Great true stories about space exploration don’t come around too often anymore. Our pop cultural representations about NASA’s achievements (or failures) tend to be period pieces and retreads of the greatest hits. But the new documentary “Good Night Oppy,” directed by Ryan White, is an exciting and fresh story about a very recent mission to Mars, one that exceeded all expectations and then some, thanks to hard work, ingenuity, a lot of luck and dogged perseverance.
Produced by, among others, Amazon Studios, Amblin Entertainment and Industrial Light and Magic, “Good Night Oppy” is a documentary that aims to capture the sense of childlike wonder and expansive, imaginative scope akin to the films for which Amblin and ILM are known.
The Mars rovers were the brainchild of geologist and astronomer Steve Squryes, who grew tired of exploring the farthest flung reaches of the earth and dreamed of exploring Mars, imagining that a robotic rover could travel to the red planet in his stead. After years of proposals, NASA finally gave the OK to develop twin rovers, Spirit and Opportunity, which were launched in 2003 to search for evidence of water — evidence of life — on Mars.
The mission was intended to last 90 days (or Martian “sols”), but miraculously went on for 16 years, thanks to unexpected bouts of luck when the rovers reached the planet. White and co-writer Helen Kearns tell the story through well-curated and edited archival footage and interviews with a group of diverse and engaging NASA scientists and engineers who dedicated almost two decades of their lives to the journey of these rovers.
In every interview with the people who dreamed up, built and guided the rovers along their way, White and Kearns take care to foreground the human stories, about their childhoods and families, their sparks of inspiration. The jargon never gets too technical, and the scientists and engineers are more than happy to anthropomorphize the rovers, whom they speak about with great affection, often likening the rovers to their children or identifying closely with them.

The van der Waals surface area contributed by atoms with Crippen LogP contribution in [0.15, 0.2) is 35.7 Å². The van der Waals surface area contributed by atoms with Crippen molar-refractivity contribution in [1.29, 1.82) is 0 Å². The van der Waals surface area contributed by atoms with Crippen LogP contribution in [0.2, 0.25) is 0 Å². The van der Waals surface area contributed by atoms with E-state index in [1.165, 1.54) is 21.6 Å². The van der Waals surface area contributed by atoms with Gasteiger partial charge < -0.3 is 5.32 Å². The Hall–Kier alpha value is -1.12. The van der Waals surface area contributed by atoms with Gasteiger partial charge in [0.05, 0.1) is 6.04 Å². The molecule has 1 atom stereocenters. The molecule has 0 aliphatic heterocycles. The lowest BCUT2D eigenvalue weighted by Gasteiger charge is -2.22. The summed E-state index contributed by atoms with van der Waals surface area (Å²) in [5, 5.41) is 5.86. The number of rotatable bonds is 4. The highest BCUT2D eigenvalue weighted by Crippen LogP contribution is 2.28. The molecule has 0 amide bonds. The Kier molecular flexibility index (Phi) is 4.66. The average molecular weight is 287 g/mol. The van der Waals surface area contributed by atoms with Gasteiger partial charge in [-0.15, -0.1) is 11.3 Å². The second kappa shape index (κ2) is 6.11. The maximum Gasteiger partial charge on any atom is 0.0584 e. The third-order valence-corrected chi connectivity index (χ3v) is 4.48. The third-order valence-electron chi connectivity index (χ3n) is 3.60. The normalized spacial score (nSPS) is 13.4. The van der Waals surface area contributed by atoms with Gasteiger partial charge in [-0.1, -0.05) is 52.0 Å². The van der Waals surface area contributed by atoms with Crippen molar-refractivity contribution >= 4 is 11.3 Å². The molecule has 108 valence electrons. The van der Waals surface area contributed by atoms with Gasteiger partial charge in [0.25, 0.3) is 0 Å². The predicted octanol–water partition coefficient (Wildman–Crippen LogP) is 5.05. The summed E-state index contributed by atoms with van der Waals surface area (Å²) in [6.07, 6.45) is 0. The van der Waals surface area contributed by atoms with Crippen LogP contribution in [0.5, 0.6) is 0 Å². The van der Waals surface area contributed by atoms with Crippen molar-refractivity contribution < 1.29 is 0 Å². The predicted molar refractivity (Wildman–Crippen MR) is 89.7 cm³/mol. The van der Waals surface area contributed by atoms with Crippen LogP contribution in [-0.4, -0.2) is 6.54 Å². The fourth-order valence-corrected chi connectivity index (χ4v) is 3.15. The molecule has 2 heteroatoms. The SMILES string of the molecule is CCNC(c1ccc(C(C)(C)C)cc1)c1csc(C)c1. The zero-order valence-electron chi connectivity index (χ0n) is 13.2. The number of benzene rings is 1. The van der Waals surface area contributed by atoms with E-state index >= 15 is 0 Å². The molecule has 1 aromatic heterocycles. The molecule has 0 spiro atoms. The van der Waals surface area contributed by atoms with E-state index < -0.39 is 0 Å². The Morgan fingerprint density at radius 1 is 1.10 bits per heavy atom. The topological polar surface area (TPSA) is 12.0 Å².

When Spirit and Opportunity landed, they each set off to collect and analyze samples, photograph the landscape of Mars and explore the planet like little, curious tourists. Carefully navigated by the humans (or “earthlings” as they refer to themselves) located at the NASA Jet Propulsion Laboratory in Southern California, Spirit and Oppy endured dust storms and winter freeze, running into bits of unbelievable luck and frustrating hang-ups along the way.
Much of the filmmaking is focused on making this story accessible and interesting to a wide audience, especially to kids, and a storyline about the generations of students who watched the launch and later went on to work on the mission is a subtle way to beckon future aerospace scientists and engineers into the fold.
‘GOOD NIGHT OPPY’
3 stars (out of 4)
MPAA rating: PG (for some mild language)
Running time: 1:45
Where to watch: In theaters Friday and streaming on Amazon Prime Nov. 23